There have been few reports of MALT lymphoma in the form of SETs, and treatment methods have not been standardized. In the present case, gastric MALT lymphoma was a round and well-circumscribed lesion, similar to an SET, so it seems that complete resection was possible with wedge resection similar to other rapidly growing SETs. Successful follow-up was reported after the removal of SET-like MALT lymphoma by endoscopic resection [10,12]. However, in those cases, the MALT lymphoma was confined to the muscularis mucosae (second layer) and submucosal layer (third layer), and endoscopic resection seemed to have been relatively easy. Although submucosal tunneling with endoscopic resection seems to be a good treatment method, lack of experience with the treatment procedure makes its effectiveness difficult to assess. It is believed that optimal treatment can be confirmed only after experience is gained in treating SET-like MALT lymphomas.
Gastric MALT lymphoma could show a rapidly growing SET pattern. Therefore, gastric MALT lymphoma should be an important differential diagnosis for a rapidly growing gastric SET.


No potential conflict of interest relevant to this article was reported.

Fig. 1.
Endoscopic findings. (A) Endoscopy image taken 2 years previously showing no suspected subepithelial tumors. (B) Endoscopic findings of gastric mucosa-associated lymphoid tissue (MALT) lymphoma (approximately 30 mm in size with central ulceration) in the gastric cardia. (C) Spontaneous bleeding from the gastric MALT lymphoma. (D) Epinephrine injection and argon plasma coagulation for endoscopic hemostasis. (E) Follow-up endoscopy image taken 6 months after the surgery showing no signs of recurrence or residual lesion.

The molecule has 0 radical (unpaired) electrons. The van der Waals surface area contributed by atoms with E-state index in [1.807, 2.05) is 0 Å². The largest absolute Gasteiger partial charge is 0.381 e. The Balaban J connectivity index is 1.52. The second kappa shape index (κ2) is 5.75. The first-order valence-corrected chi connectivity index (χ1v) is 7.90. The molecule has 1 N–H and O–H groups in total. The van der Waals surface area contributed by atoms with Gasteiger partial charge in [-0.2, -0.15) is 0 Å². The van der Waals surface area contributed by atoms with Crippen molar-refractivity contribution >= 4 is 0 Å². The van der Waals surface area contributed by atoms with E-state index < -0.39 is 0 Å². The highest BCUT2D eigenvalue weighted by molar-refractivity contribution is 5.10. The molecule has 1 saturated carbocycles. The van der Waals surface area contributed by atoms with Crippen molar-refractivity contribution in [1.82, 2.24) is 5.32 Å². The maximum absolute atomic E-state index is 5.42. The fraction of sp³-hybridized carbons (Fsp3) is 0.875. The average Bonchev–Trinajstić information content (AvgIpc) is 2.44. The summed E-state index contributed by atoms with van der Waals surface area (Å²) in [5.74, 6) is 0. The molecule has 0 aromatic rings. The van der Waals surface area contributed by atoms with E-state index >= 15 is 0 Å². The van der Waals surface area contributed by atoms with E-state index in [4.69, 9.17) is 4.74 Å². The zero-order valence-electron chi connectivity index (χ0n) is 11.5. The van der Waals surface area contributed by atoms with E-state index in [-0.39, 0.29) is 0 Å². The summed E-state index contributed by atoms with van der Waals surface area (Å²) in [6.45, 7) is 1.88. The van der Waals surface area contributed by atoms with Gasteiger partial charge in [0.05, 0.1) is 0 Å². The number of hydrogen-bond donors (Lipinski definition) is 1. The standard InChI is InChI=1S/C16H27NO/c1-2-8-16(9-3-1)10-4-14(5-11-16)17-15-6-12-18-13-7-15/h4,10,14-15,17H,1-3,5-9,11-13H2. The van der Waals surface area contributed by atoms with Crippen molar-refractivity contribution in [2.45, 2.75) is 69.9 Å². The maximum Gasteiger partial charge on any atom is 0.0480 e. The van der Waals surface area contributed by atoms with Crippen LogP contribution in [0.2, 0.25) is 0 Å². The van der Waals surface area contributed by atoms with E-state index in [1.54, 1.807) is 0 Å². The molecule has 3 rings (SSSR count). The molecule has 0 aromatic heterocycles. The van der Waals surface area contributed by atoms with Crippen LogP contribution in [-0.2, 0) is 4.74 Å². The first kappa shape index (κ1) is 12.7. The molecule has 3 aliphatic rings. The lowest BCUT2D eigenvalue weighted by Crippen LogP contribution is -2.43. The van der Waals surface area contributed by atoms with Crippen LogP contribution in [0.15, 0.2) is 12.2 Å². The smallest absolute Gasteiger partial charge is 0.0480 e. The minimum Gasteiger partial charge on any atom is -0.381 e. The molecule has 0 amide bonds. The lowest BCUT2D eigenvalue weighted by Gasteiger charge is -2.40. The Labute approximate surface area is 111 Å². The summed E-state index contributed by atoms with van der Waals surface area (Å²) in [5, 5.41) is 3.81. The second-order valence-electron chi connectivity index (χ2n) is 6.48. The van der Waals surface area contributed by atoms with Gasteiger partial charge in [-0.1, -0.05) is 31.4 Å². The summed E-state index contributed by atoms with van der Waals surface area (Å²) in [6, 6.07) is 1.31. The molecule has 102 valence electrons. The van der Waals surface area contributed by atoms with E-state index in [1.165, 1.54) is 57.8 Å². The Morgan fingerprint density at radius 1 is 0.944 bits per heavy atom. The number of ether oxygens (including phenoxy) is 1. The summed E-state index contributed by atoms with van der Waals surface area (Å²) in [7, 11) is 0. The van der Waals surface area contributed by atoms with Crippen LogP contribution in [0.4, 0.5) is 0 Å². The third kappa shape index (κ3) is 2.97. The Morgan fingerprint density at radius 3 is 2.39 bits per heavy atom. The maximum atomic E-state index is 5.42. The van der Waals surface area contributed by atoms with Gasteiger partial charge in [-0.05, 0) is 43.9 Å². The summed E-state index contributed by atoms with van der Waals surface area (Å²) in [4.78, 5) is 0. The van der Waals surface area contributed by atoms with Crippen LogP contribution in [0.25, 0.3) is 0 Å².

Fig. 2.
Imaging findings. (A) A homogeneously hypodense lesion is observed in the cardia in abdominal CT transverse view. No metastasis or lymphadenopathy is evident. (B) In abdominal CT coronal view, a homogeneously hypodense lesion is seen in the cardia and a central ulcer is identified. (C, D) EUS image showing a homogeneously hypoechoic lesion measuring approximately 22.8×15.9 mm and arising from the second and third layers of the stomach wall. (E, F) Follow-up abdominal CT scan taken 6 months after the surgery showing no signs of recurrence or residual lesion.
Fig. 3.
(A) Macroscopic finding of the resected gastric specimen shows pale yellow-white solid mass measuring 25×18 mm. (B) Diffuse lymphocytic proliferation is noted under the normal mucosa (H&E, ×100). (C) Immunohistochemistry of CD20 reveals diffuse infiltration of neoplastic B cells (×100). (D) CD3 is expressed on scattered reactive T cells (×100). (E) Complete effacement of normal lymph node architecture by monomorphic sheets of neoplastic lymphocytes (H&E, ×100). (F, G) Lymphoproliferative cells are positive for CD20 (F) and negative for CD3 (G) (×100). (H, I) Immunohistochemistry of pan-cytokeratin (H) and CD20 (I) highlights lymphoepithelial lesions (×100). (J, K) Low-power view shows monotonous small lymphoid cells diffusely infiltrating the submucosa and muscular layer (H&E, ×40).
Table 1.
Literature Review of Subepithelial Tumor-like Gastric Mucosa-associated Lymphoid Tissue Lymphomas
Study Age/sex Size (mm) Yamada classification Location HP infection Origin of layer Ann Arbor classification Forcep biopsy Diagnosis by biopsy HP eradication Other treatment modality Recurr ence
Our case 75/M 25×18 II Cardia Negative Second layer IE2 Yes No No Wedge resection No
Kim et al. [12] 48/M 15 I Corpus Positive Second layer IE1 No N/A Yes Endoscopic mucosal resection Yes
Fatahi [13] 24/F 80×80 Unknown Cardia Positive Unknown IE1 No N/A Yes Proximal gastrectomy and splenectomy Yes
Kim et al. [10] (case 1) 46/F 11×6 I Corpus Positive Second layer IE1 No N/A Yes Endoscopic mucosal resection with precut No
Kim et al. [10] (case 2) 55/M 16×14 II Cardia Unknown Third layer IE2 No N/A Yes Wedge resection No
Kim et al. [15] 48/M 45×25 I Antrum Negative Fourth layer IE2 No N/A No Subtotal gastrectomy No
Park and Kim [14] 54/M 22 II Cardia Negative Second layer IIE1 Yes No No Endoscopic submucosal dissection No
Meriam et al. [11] 37/F 70 II Cardia Unknown Unknown IIE Yes No Yes Chemotherapy No

HP, Helicobacter pylori; M, male; N/A, not available; F, female.